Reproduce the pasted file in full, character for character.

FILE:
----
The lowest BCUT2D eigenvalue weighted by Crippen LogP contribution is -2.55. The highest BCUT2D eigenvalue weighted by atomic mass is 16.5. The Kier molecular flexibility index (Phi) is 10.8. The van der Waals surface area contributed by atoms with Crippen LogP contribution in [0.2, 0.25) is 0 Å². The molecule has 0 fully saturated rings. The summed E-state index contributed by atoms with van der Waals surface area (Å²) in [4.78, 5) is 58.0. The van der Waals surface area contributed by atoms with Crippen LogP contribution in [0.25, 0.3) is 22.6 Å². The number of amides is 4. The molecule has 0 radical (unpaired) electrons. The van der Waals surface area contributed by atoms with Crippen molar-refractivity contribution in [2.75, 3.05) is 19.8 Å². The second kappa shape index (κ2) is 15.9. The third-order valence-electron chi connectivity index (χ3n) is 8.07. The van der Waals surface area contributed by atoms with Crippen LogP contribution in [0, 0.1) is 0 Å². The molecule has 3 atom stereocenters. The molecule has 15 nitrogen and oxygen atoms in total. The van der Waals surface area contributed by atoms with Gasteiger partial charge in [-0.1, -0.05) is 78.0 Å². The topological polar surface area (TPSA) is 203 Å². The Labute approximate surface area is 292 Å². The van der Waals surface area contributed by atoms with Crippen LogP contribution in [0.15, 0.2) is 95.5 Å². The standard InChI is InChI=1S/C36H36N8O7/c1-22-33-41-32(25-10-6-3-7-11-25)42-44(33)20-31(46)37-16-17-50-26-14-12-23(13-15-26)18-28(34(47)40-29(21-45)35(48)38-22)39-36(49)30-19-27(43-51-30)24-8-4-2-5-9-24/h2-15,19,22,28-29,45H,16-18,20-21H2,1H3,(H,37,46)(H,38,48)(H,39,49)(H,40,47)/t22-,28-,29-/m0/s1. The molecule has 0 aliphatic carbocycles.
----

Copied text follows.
The lowest BCUT2D eigenvalue weighted by Crippen LogP contribution is -2.55. The highest BCUT2D eigenvalue weighted by atomic mass is 16.5. The Kier molecular flexibility index (Phi) is 10.8. The van der Waals surface area contributed by atoms with Crippen LogP contribution in [0.2, 0.25) is 0 Å². The molecule has 0 fully saturated rings. The summed E-state index contributed by atoms with van der Waals surface area (Å²) in [4.78, 5) is 58.0. The van der Waals surface area contributed by atoms with Crippen LogP contribution in [0.25, 0.3) is 22.6 Å². The number of amides is 4. The molecule has 0 radical (unpaired) electrons. The van der Waals surface area contributed by atoms with Crippen molar-refractivity contribution in [2.75, 3.05) is 19.8 Å². The second kappa shape index (κ2) is 15.9. The third-order valence-electron chi connectivity index (χ3n) is 8.07. The van der Waals surface area contributed by atoms with Crippen LogP contribution in [0, 0.1) is 0 Å². The molecule has 3 atom stereocenters. The molecule has 15 nitrogen and oxygen atoms in total. The van der Waals surface area contributed by atoms with Gasteiger partial charge in [-0.1, -0.05) is 78.0 Å². The topological polar surface area (TPSA) is 203 Å². The Labute approximate surface area is 292 Å². The van der Waals surface area contributed by atoms with Crippen LogP contribution in [0.15, 0.2) is 95.5 Å². The standard InChI is InChI=1S/C36H36N8O7/c1-22-33-41-32(25-10-6-3-7-11-25)42-44(33)20-31(46)37-16-17-50-26-14-12-23(13-15-26)18-28(34(47)40-29(21-45)35(48)38-22)39-36(49)30-19-27(43-51-30)24-8-4-2-5-9-24/h2-15,19,22,28-29,45H,16-18,20-21H2,1H3,(H,37,46)(H,38,48)(H,39,49)(H,40,47)/t22-,28-,29-/m0/s1. The molecule has 0 aliphatic carbocycles.